Running a French Holiday Gite in Rural Brittany

Saturday, November 27, 2010

Windmills on my mind

I find it interesting to see the way that Wind farms and Wind turbines are treated with general antipathy by the British popular press (who presumably reflect the one view of the general UK population) and the way that Wind turbines are appearing with increasing frequency in little communes and towns all across France.

Although France generally has a much higher usage of Nuclear fuel than the UK (see my 2007 blog posting of where does all the French electricity come from) they still face the same sustainability challenges that we have in the UK, and in Brittany in particular the region is a significant net-importer of electricity as there are no major power stations (Nuclear or otherwise) in the region at all.

Over the years that we have been travelling over to France and through Brittany we've seen more little pockets of wind turbines springing up, but since last year there's been a small farm put up about 15km away just outside St Malo-des-Trois-Fontaines (which has to be one of my favourite french placenames - St Malo of the 3 Fountains), and a new farm of 8 turbines is currently being built outside Plumieux which is about 4km from our Gite. In fact when I was out walking the dog one day I first noticed the new poles for the turbines from the top of the hill above our Gite, so next time we were out in the car decided to pop in to go and take a look at them under construction.

It's only when you get up close to the Wind turbine do you realise how absolutely massive they are. From a distance yes they look tall, but when you are standing in the middle of a corn field surrounded by tall cranes and a kit of parts to make the turbine, do you then realise the size and scale. If you look at the pictures of the rotor head and the wind turbine blades that have Jack standing next to them can you see that the blades are about 2m in width where they join onto the rotor head.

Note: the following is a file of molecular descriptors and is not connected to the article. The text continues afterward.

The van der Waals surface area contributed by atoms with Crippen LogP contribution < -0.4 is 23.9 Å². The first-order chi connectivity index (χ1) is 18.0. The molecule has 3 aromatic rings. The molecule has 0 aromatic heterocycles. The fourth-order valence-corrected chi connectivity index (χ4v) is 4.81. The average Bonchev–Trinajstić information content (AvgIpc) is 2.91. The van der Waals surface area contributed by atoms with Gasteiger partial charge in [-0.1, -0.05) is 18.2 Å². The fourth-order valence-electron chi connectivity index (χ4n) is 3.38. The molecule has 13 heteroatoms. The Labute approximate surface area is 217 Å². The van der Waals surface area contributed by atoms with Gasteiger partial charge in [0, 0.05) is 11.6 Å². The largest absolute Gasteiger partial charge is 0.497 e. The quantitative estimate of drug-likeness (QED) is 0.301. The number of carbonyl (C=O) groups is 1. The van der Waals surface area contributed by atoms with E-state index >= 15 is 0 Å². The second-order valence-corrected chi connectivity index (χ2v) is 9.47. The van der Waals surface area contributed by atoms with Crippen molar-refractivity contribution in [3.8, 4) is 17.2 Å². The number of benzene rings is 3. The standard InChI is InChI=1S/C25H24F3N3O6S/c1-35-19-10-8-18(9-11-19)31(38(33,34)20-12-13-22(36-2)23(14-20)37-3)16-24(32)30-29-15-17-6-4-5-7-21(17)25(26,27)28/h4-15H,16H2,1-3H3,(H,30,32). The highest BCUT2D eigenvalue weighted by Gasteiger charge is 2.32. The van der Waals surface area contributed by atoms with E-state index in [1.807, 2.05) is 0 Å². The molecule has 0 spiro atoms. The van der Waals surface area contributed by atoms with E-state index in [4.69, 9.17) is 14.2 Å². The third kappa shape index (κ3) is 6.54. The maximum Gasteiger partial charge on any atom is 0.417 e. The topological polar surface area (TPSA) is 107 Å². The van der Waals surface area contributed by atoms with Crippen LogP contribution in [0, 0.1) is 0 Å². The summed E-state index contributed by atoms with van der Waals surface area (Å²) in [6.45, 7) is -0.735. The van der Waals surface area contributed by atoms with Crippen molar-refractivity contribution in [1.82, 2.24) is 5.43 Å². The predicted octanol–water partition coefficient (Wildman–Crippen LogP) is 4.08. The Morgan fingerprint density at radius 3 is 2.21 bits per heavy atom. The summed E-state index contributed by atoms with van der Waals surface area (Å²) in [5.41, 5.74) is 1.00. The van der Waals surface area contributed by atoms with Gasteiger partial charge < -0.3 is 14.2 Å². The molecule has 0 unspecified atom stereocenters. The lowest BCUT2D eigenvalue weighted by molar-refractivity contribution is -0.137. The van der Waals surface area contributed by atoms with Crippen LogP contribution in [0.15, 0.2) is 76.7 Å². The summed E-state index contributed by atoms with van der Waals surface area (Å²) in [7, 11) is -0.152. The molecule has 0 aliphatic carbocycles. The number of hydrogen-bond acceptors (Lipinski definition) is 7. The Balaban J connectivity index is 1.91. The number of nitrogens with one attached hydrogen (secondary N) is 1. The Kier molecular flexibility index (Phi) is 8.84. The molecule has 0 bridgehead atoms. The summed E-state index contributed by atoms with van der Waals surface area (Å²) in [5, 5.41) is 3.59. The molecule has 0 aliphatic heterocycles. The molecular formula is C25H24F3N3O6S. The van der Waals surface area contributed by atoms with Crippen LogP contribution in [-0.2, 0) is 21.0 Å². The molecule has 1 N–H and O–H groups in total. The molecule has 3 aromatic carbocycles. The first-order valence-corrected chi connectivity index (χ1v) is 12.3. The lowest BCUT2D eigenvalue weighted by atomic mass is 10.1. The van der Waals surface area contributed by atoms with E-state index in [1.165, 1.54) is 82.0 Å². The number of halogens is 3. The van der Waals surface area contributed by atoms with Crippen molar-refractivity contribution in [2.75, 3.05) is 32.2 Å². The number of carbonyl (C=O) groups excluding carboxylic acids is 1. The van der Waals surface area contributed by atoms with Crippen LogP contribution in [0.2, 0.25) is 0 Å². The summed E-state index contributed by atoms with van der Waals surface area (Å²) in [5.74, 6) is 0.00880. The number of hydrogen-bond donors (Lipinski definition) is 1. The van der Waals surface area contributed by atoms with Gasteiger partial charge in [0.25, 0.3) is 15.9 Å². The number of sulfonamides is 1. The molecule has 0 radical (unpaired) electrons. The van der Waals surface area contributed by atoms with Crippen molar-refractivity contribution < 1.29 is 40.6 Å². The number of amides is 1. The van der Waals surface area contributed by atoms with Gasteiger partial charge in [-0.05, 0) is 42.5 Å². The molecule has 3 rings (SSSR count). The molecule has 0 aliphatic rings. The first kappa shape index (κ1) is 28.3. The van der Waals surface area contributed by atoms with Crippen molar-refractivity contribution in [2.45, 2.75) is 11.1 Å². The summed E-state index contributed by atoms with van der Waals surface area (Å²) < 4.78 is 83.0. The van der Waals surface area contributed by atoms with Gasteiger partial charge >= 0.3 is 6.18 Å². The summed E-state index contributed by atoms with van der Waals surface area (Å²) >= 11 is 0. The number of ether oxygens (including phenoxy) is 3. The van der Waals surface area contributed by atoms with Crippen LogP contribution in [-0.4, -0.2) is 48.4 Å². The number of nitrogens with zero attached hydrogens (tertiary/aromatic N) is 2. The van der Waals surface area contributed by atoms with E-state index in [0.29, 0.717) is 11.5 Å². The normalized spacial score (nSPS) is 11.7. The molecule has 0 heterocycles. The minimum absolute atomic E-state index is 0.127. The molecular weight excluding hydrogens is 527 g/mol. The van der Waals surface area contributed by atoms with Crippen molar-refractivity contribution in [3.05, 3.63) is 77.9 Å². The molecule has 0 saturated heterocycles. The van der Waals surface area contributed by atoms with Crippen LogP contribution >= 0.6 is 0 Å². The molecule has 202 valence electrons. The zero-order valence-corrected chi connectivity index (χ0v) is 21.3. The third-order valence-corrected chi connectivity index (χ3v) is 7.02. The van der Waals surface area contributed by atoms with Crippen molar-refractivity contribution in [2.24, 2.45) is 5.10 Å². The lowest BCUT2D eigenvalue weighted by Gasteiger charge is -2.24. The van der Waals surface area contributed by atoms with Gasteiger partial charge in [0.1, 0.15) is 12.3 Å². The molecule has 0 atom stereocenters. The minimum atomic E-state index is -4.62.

The wind turbines were all pre-fabricated in sections, each part then sealed at the end to prevent dust and dirt getting in, and then shipped to site for assembly in what looks like a giant meccano kit. All the sections are basically bolted together, although as you can see from the ends of the windmill blades, there are an awful lot of bolts to do up !

The blades themselves must be 30 or so metres long and what surprised me at the time was how flexible they were. Standing at the end of one of the blades you could literally "twang it" with your hand and the whole blade would flex back and forth. They must be made of some kind of fibre-glass type flexible construction and are not rigid metal I guess so that changes and turbulence on the wind doesn't cause unnecessary stresses and strains. Immensely strong though to take the pressure of a strong wind blowing against them.

Partially built windmill waiting for its blades

Sections of the tower ready for erection

Wind turbine blades ready for installation

Main turbine blade head

Gears and cogs to enable the turbine rotor head to go rotate

Liz of course couldn't resist the "holding the windmill" up picture ...
Holding up the windmill tower

I took all of the above photos when we were over at the Gite in August and the top-most picture was the most complete windmill. Most of the rest of the 7 were little more than a few sections on the ground. When I was over in Brittany last week in November and took this photo, all bar one of the windmills were complete, turning, and generating electricity for the local commune.

3 months later all but one of the windmills built

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